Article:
By that metric, Republicans state Sen. Robert Mills in District 36 and state Rep. Dodie Horton in District 9 took best advantage of their opportunities. Mills outraised his opponent GOP Bossier Parish School Board member Adam Bass by $50,000 and outspent him by $130,000. Both have about $100,000 left for the stretch run. Mills has leaned more towards using electronic means to entice voters, while Bass has taken a more hands-on approach without much indirect voter contact. A Senate district is of such size that either approach could work, but the latter takes much more campaigning effort.


Turnout likely down due to top job candidates

Perceived lesser quality of gubernatorial candidates except for the front runner explains why voting in Louisiana’s contest for its top job likely will decline markedly this cycle.

The latest statewide figures for registration by party and race are Democrats at 38.7 percent, Republicans at 33.8 percent, and others at 28.5 percent, with whites comprising 62.8 percent, blacks 31.2 percent, and others 6 percent. This contrasts with 2019 figures at the same time of year of 42.4 percent Democrats, 31 percent Republicans, and 27.6 other/no parties, and whites being 63.5 percent, blacks 31.3 percent, and others 5.2 percent. Reflecting the population drain throughout the two terms of Democrat Gov. John Bel Edwards, only 8,000 more voters were registered now than four years ago.

However, early in-person voting was down considerably compared to 2019, after years of increasing proportions. It was off by nearly a fifth, or 66,000. Louisiana has had early no-excuse voting since 2008, and throughout this period analysts have grappled with understanding year-over-year changes in numbers and proportions in terms of whether these would predict eventual turnout and whether any party benefitted. It has been assumed that a learning curve existed for voters which caused largely a substitution effect; i.e., almost all early voters would have voted on election day, but increases from similar election to election were confounded by the learning curve of more voters realizing they could vote and then taking advantage of voting early. But dropping off in early voting, and considerably, unmistakably denotes a lack of enthusiasm compared to the previous similar election, as it seems unlikely that those intending to vote would delay deliberately their vote choice.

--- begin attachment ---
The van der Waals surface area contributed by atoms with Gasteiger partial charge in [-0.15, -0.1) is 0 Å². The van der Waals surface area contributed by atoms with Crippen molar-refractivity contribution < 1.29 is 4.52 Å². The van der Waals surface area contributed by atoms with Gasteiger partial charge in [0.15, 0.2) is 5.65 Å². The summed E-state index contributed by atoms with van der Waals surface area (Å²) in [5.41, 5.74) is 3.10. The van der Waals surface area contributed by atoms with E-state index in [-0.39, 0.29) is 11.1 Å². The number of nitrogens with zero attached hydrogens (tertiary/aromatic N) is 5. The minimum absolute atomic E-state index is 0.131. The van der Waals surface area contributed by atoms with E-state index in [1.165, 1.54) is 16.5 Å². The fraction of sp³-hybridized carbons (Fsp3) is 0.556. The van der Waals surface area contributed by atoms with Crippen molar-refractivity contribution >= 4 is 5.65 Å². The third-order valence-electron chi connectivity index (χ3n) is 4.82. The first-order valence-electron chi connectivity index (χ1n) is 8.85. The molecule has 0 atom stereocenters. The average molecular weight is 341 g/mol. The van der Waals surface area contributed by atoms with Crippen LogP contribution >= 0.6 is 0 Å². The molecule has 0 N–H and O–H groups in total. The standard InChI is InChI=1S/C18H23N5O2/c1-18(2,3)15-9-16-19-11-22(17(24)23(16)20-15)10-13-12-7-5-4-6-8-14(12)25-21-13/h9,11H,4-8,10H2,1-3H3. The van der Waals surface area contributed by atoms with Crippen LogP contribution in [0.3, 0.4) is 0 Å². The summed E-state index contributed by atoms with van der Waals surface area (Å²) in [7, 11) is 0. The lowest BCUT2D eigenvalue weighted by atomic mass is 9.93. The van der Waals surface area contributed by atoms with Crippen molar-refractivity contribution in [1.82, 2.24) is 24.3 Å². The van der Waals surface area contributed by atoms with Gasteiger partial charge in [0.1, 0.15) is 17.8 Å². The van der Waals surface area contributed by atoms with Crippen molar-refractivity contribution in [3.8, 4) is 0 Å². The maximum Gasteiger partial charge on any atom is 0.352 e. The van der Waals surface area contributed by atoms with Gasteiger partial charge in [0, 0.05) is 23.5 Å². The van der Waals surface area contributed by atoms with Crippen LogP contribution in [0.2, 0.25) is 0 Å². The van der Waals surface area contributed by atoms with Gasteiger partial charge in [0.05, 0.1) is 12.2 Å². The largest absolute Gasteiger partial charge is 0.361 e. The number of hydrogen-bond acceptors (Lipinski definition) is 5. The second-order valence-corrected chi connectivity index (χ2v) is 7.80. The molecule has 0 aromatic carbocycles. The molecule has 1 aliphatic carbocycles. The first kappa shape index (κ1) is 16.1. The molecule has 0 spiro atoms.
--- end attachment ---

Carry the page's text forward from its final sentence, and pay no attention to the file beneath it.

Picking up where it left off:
Reports suggest some Bossier Police Jury changes

Campaign finance disclosures, or sometime lack of these, give some clues as to whether wholesale changes may come to the Bossier Parish Police Jury's composition staring next year.

While all but one incumbent chose to run for reelection, and a few didn’t draw an opponent, according to reports that detail spending and activity three challengers stand a decent chance of displacing an incumbent starting this week, and at least a couple more have an outside chance of doing so. The reports ten days prior to the general election cover an important period in local campaigns that demonstrate the seriousness of a candidacy and tactics used. For this level of races, the most effective campaigning is door-to-door canvassing, followed by direct mailing, eye-level signage (yard signs better than billboards), canvassing before groups such as at high school football games, display print advertising, and lastly electronic means such as ads and texting.

The reports show some vulnerable incumbents. District 1, with three challengers to Republican Bob Brotherton, has the most candidates but not much active campaigning. Only two have filed reports, with the incumbent not being one of them. That doesn’t mean campaigning isn’t going on – reports are necessary only if there is a donation the exceeds $200 or more than $2,500 spent – but that it is occurring at most at a low level, it at all.